The UWI St Augustine Campus environmental issues were
certainly high on the Prince's agenda, from the dramatic
performance by the UWI troupe Arts-In-Action to the
memorabilia on display at the JFK Quadrangle.
Coincidentally, the royal visit of the Prince of Wales and
his wife, the Duchess of Cornwall, on March 5th, came the
very year that The University of the West Indies marks its
60th Anniversary, as well as the one in which the Prince will
celebrate his sixtieth birthday. Historically, the University
has strong links with the Royal Family and the University
of London. In 1950, Her Royal Highness, Princess Alice,
Countess of Athlone, a grand-daughter of Queen Victoria,

was appointed by King George VI to be the first Chancellor
of the University College of the West Indies, (the precursor
to UWI) which was established by Royal Charter. As
Chancellor, Princess Alice presided at all the convocations
and graduation ceremonies until her retirement in 1971.
Her Majesty Queen Elizabeth, the Queen Mother, was
an honorary graduate, having been awarded the D. Litt
(Honoris Causa) in 1965. Her Majesty Queen Elizabeth II
is the Visitor of the University.
And so the Royal couple were warmly welcomed to
the Campus on March 5'. After being formally received
by Pro Vice Chancellor and Campus Principal, Professor
Clement Sankat; and The Hon. Marlene Mc Donald,
Minister of Community Development, Culture and Gender
Affairs, Their Royal Highnesses were given a tour of the

60' Anniversary Exhibition by Prof. Margaret Rouse-Jones,
University and Campus Librarian. Prof. Brian Copeland,
Dean of the Faculty of Engineering and Mr. Jessel Murray
of the UWI Centre for Creative and Festival Arts then gave
a brief presentation on the Genesis Pan ("G" Pan) which has
been developed at UWI, and invited Their Royal Highnesses
to play the tenor pan.
Next, the party was invited to view a presentation on
climate change by the Arts-in-Action Group, led by Mr.
Brendon La Caille of the UWI Centre for Creative and
Festival Arts. At the end of this presentation, the Campus
Principal presented Their Royal Highnesses with tokens of

In 1950, Her Royal Highness, Princess Alice, Countess ofAthlone, a grand-daughter of Queen Victoria,
was appointed by King George VI to be the first Chancellor of the University College of the West Indies











For more information on the UWI 60th Anniversary, please visit www.uwi.edu/60 contact the UWI 60th Anniversary Local Organising Committee at uwi6Ostaugustine@sta.uwi.edu
Tel: (868)662-2002 Ext 3635 UWI 60th Anniversary Secretariat, Marketing and Communications Office, UWI St. Augustine, Trinidad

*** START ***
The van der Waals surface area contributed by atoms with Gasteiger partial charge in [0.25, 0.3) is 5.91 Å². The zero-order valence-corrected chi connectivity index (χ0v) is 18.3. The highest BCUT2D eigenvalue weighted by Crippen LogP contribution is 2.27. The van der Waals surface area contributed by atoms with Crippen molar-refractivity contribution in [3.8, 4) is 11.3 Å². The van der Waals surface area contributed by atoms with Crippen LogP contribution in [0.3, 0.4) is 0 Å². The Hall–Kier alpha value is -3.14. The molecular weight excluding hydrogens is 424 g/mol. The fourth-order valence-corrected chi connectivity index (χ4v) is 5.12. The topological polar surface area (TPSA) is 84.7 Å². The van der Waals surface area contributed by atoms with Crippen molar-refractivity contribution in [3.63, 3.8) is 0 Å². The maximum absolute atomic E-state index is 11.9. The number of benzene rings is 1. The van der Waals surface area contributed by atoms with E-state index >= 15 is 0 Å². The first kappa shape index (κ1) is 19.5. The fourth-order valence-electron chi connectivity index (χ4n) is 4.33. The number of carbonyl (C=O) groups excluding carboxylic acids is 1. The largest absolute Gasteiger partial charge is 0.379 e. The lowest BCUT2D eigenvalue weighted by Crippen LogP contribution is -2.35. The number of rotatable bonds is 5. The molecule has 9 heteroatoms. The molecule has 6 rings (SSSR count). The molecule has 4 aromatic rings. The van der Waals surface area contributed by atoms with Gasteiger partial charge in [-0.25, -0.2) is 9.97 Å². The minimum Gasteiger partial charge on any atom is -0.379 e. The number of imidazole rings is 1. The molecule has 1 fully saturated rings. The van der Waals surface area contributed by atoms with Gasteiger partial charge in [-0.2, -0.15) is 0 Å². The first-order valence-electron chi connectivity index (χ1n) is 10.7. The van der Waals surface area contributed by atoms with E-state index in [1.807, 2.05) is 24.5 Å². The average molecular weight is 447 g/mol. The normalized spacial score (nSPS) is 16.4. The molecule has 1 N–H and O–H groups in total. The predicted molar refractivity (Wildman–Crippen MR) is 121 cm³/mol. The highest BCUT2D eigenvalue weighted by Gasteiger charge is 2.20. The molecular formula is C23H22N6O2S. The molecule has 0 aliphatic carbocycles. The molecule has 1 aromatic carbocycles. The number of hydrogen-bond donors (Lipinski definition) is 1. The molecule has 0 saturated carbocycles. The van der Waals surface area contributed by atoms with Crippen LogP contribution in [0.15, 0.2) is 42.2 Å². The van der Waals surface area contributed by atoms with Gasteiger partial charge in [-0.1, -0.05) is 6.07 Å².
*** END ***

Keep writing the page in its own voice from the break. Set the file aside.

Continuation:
inoaseilLW einlEdwetFnwihwl fcltt nrsrcua rjcsars h ein



"Many were killed. I lost five family members in the
quake. But we have no time to weep. We have to work
for the living right now." Dawuti Aximu, a young Uighur
man, told the Associated Press news agency in 2004, after
an earthquake shook his village in the Chinese province
of Xinjiang.
Almost 10,000 homes and 900 classrooms at 30 schools
were levelled bythe quake.At least 260 people died and more
than 4,000 were injured. The quake had a severe effect on
the local economy, which is heavily dependent on farming.
One man who sells traditional rice and roasted mutton in
the town said he had re-opened "because we all have nothing
to eat. Everyone has to eat".
"My house is gone. Three relatives are gone. But life
goes on."
Very few communities in the world have not been
touched by natural disasters. In the Caribbean we've seen
our share of tragedy. One catastrophic event that will forever
be highlighted in our history books the eruptions of Mt.
Pelee in Martinique and St. Vincent's Soufriere in 1902,
where over 30,000 people died.

The Eastern Caribbean genera
greater than 7.0 approxim
of magnitude 8.0 and abo

Today we have that fascinating, ominous fire breather
in Montserrat, which has been erupting since 1995. The
eruption of the Soufriere Hills volcano has made two-thirds
of the island unsafe for human occupation, causing a mass
migration of almost half of the population. The danger from
an active volcano should not be taken lightly: ash can affect
the operation of jet engines, and cause them to stall while
breathing ash-laden air aggravates respiratory conditions,
and prolonged exposure can cause damage to healthy lungs.
Nature's ingenious system of land reformation can be both
beautiful and dangerous.
The Seismic Research Unit at The University of the
West Indies has been actively monitoring earthquakes,
volcanoes and tsunamis in the Eastern Caribbean and
sharing this information with the general public since it
was established in 1952. Experts have explained that, "In
the global setting, the Caribbean is a relatively small plate.
However, the processes involved in plate motion make the
islands and countries lying on the plate boundaryvulnerable
to geological hazards sufficiently serious that they should be
catered for in all long-term development plans."
The earthquake and volcanic activity in the Eastern
Caribbean result from the movement and sinking of the
North American and South American Plates beneath the
Caribbean Plate, a process described as subduction. On
average, the Eastern Caribbean generates an earthquake of


magnitude greater than 7.0 approximately every 20 years
and one of magnitude 8.0 and above every one hundred
years. The most recent strong earthquake was on 29th
November, 2007 and occurred east of Martinique. However,
there was no great earthquake, magnitude 8.0 and above, in
the Eastern Caribbean during the 20h Century.
Throughout the region stakeholders including
governments and architects, are becoming more aware
of the need for urban planning with insight into natural
disasters. History has taught us many lessons. Experts
from the Seismic Research Unit explained that in the 19l
Century when the colonial powers settled the islands of the
Caribbean, and constructed buildings of stone, they did